There were 10 models in the running, nine judges on our jury and nine criteria for them to consider: Performance, Handling, Ride, Build Quality, Economy/Efficiency, Ergonomics, Styling, Value For Money and X Factor.
Each finalist in the running was rated against its typical rivals in the same market segment and price range, so the voting and scoring would be equitable.
After the scores were tallied, the BMW i8 emerged as the clear winner this year with 275 points.
The victorious petrol-electric Bimmer topped our charts in Performance (tied with BMW’s own 7 Series), Economy/Efficiency, Styling and X Factor. The i8 also notched up the most number of full (five) marks in the different criteria – 13, more than the Audi Q7 and BMW 7 Series combined (10).
The battle for second place was much closer. The 7 Series, with 236 points, finished just one point ahead of the Lexus RC and two points ahead of the Mazda MX-5.
The close finish for the runner-up spot was like last year’s close fight for pole position, whereby the BMW i3 beat the Mercedes-Benz S-Class to the COTY 2014 crown by only one point.
Another of this year’s contenders, the Volvo XC90, garnered the most support from ST readers in an online poll on the model they think should be Car of the Year 2015. But on our official scoreboard, the XC90 was eventually parked in 9th position, with only the Kia Sorento below in last place.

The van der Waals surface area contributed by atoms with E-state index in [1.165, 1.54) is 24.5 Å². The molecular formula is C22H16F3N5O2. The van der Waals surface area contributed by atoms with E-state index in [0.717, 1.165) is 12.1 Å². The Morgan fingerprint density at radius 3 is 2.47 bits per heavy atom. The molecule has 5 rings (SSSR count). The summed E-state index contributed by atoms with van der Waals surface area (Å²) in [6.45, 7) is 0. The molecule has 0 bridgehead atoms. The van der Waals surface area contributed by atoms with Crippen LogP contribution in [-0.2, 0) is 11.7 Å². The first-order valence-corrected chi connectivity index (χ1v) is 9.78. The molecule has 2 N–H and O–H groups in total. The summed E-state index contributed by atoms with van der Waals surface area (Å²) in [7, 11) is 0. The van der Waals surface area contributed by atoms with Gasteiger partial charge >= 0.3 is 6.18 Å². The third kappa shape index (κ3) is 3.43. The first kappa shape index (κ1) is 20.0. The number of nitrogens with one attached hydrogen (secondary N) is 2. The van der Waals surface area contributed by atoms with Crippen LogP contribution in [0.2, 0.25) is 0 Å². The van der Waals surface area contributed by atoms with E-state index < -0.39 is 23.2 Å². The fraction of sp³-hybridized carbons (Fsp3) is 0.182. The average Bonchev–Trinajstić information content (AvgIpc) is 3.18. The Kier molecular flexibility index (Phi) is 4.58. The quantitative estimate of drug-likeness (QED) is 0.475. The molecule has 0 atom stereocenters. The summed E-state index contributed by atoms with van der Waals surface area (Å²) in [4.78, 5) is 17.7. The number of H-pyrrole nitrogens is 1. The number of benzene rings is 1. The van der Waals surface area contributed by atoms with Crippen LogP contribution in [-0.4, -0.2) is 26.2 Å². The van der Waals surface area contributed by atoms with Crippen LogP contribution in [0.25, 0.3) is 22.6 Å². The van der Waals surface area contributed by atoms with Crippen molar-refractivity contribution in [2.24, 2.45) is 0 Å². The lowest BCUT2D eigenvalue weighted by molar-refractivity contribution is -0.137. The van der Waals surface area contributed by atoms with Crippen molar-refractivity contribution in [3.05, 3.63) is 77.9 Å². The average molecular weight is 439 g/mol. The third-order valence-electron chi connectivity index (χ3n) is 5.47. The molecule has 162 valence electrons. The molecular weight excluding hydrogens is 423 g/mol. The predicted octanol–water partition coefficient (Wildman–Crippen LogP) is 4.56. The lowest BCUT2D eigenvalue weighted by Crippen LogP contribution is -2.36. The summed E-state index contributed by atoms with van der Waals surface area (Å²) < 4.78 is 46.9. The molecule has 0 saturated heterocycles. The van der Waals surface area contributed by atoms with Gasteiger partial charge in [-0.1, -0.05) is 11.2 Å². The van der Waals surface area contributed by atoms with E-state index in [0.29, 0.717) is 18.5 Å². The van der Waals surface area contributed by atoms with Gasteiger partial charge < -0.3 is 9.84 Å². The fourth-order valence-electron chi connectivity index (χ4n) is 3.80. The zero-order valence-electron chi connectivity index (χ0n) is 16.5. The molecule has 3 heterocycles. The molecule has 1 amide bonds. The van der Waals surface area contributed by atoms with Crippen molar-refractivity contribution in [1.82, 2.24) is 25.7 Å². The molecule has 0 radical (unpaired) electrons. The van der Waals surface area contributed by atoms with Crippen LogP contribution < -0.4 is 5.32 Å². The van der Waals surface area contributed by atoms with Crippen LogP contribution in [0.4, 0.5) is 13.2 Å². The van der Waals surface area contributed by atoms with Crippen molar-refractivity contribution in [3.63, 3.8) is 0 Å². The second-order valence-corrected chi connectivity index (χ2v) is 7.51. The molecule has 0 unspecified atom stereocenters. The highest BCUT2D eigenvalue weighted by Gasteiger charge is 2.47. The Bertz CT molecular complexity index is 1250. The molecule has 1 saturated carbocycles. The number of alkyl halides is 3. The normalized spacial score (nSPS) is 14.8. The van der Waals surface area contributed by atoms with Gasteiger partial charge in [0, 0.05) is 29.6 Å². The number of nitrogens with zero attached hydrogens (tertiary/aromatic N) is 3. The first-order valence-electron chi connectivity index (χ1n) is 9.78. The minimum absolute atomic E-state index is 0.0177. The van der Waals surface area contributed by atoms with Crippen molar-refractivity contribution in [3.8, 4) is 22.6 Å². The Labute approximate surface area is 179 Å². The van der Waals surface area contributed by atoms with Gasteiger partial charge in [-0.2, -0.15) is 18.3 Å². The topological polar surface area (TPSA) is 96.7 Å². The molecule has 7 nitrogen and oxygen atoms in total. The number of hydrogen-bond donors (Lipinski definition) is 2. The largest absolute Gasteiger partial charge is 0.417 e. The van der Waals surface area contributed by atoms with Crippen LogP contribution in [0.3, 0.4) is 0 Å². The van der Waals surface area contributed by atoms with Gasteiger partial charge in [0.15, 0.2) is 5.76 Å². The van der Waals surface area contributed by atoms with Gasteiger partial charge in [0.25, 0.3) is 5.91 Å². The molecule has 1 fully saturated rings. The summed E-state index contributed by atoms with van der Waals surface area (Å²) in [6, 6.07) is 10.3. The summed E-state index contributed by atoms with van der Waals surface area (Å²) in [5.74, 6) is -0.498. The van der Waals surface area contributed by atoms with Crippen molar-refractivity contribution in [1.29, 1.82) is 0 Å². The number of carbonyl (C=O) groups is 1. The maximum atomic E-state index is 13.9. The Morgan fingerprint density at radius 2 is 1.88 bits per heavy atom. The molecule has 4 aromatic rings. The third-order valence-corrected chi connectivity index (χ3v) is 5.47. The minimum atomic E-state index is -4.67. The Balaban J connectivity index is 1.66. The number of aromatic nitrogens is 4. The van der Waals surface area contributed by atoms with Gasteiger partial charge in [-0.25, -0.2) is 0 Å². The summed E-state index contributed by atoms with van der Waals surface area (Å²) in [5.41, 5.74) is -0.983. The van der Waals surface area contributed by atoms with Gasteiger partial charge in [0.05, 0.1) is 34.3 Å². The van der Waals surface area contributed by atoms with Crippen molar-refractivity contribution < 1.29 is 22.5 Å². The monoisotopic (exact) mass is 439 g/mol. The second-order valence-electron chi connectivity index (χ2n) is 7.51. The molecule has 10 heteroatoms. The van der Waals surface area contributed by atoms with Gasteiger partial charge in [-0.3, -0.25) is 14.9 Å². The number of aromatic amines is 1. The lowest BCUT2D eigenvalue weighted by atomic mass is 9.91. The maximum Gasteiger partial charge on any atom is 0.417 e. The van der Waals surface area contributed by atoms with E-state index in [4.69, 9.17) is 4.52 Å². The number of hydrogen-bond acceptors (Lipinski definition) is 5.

The Korean seven-seater SUV, however, was ranked the highest in Value For Money, scoring more points (31) in that aspect than the keenly priced Citroen C4 Cactus, entry-level Mazda 2 and generously equipped Ford Mondeo, all of which got the same 26 points.
Another seven-seater SUV among this year’s finalists was the Audi Q7. With standard air suspension and a supercharged 333bhp 3-litre V6, the Audi was second only to the BMW 7 Series, a full-blown limousine (also specified with air suspension as standard in Singapore), in the Performance and Ride Comfort categories.
And the Q7 matched the limo in Build Quality, suggesting that flagship SUVs today are as well-made as their saloon equivalents.
The Q7 also beat the rest in Ergonomics. Even the Volvo XC90, one of the most user-friendly big SUVs with its tablet-style infotainment and snazzy displays, could only be second best ergonomically.
In the Styling exam, the two top scorers showed that “eccentric” (Citroen C4 Cactus with 31 points) can be almost as eye-catching as “futuristic” (BMW i8 with 38 points).
The best “handler” in the Handling section of our ballot was the light and nimble Mazda MX-5. A bigger surprise was how the large and luxurious BMW 7 Series earned the same 30 points in said section as the Lexus RC, a dedicated coupe.
One of the most interesting takeaways from this year’s COTY contest was how excellent fuel efficiency could be achieved in dramatically different ways.
BMW’s i8, a plug-in petrol-electric hybrid packed with exotic high technology, was the Economy/Efficiency champion on the scoreboard. But just a few points behind in second place was the low-tech, low-weight Citroen C4 Cactus with a low-power 1.2-litre three-cylinder.
- FINAL SCOREBOARD
- BMW i8 – 275 points
- BMW 7 Series – 236 points
- Lexus RC – 235 points
- Mazda MX-5 – 234 points
- Ford Mondeo – 221 points
- Audi Q7 – 219 points
- Mazda 2 – 217 points
- Citroen C4 Cactus – 209 points
- Volvo XC90 – 206 points
- Kia Sorento – 198 points